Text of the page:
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Old muscle car, new look

The Dodge Charger is coming back, but this time it's a car with a conscience.

March 17, 2004|Jim Mateja | Chicago Tribune

Harking back to the 1960s muscle-car era when performance took precedence over mileage (and gas cost less than 25 cents a gallon ), Pontiac brought back the GTO for 2004. Now comes word that Dodge will bring back the famed Charger for 2006.

The return had been considered imminent when Dodge unveiled a Charger R/T concept at the Detroit Auto Show in 1999.

But that car was derived from the front-wheel-drive Dodge Intrepid LH sedan at a time when Chrysler Group was secretly mapping plans to replace those sedans with full-size cars off a rear-wheel-drive platform for 2005. Charger would wait.

The production Charger also awaited the return of the Hemi V-8 engine at Chrysler. A 5.7-liter, 340-horsepower version that will be offered in the 2005 Chrysler 300C sedan that goes on sale late this month also will power the '06 Charger, which will bow in Detroit in January.

Chrysler Group had dropped hints that Charger would return by noting the 300C sedan and Dodge Magnum sport wagon would be the first two members of that lineup of rear-wheel-drive cars called LX.

The third member will be Charger, a mileage-minded muscle car. Thank that Hemi engine, a multiple displacement V-8 that shuts down four cylinders when not needed, such as during cruising, to conserve fuel.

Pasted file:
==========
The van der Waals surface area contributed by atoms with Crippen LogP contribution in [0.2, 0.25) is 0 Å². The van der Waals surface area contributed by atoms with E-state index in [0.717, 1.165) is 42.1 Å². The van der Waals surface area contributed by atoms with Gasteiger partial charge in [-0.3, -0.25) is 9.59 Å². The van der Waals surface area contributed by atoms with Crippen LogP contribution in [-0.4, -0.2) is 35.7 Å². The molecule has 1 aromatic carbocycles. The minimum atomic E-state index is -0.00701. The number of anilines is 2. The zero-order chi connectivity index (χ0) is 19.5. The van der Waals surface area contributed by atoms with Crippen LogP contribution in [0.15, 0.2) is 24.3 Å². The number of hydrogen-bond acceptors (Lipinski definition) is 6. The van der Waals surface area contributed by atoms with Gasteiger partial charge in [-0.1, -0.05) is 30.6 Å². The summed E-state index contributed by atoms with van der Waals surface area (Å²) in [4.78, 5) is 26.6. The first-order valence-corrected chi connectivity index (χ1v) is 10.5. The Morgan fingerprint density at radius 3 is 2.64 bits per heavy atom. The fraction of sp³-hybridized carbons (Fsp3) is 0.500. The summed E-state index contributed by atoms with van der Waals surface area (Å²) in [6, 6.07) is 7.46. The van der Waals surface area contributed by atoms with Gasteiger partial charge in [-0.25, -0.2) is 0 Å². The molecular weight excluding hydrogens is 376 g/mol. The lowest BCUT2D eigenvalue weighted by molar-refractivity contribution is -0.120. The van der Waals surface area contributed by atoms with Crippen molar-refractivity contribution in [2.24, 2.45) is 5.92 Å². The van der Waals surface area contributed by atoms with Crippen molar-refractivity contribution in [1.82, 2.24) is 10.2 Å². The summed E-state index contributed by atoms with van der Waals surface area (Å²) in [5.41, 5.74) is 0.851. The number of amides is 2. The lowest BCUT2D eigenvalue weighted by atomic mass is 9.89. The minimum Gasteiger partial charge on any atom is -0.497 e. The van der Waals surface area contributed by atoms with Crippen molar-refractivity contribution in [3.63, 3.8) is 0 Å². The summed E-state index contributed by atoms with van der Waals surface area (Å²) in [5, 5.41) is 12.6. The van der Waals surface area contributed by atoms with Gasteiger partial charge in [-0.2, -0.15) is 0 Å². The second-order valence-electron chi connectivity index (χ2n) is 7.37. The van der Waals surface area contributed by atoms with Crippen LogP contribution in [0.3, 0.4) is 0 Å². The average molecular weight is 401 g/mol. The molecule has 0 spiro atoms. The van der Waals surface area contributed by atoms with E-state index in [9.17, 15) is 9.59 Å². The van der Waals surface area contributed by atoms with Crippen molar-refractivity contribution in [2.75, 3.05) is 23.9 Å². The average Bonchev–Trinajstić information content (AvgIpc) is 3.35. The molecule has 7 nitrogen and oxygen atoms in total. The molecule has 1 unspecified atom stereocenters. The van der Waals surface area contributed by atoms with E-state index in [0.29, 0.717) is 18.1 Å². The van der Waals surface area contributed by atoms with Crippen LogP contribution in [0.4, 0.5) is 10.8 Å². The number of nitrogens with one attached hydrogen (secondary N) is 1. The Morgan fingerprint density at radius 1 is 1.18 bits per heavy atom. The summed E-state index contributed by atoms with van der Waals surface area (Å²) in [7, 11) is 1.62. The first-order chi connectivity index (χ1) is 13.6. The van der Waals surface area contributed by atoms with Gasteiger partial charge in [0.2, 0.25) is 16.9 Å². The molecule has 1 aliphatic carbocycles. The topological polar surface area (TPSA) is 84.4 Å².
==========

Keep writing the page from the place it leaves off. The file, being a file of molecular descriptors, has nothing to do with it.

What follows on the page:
The 300C and Magnum (on sale in April) initially will be offered in rear wheel drive. An all-wheel-drive option will be added this fall. No word on whether Charger will offer AWD.

Some credit Wolfgang Bernhard, the Chrysler Group chief operating officer who takes over as head of Mercedes-Benz next month, as the force behind the return of the Charger. Other insiders, however, note that Chrysler Group President and Chief Executive Dieter Zetsche, an engineer, gave the go-ahead to the project.

In response to criticism that Chrysler has an aging car lineup, Zetsche hosted a media and dealer preview late last year to unveil a bevy of concepts to show that Chrysler had plans for 25 new or redesigned models in the next 36 months.

Charger was conspicuous by its absence.

George Peterson, president of AutoPacific, a West Coast-based automotive marketing research and consulting firm, echoed the sentiment of many at the time when he said: "I'd like to see Charger in the Dodge lineup. Chrysler probably needs to be stronger in mainstream sedans with the new LXs than in limited-edition sports cars, but although Charger wouldn't sell a lot of units, it would bring people into the showroom and get them excited just like they were when [Dodge] Viper, [Plymouth] Prowler and [Chrysler PT] Cruiser arrived."

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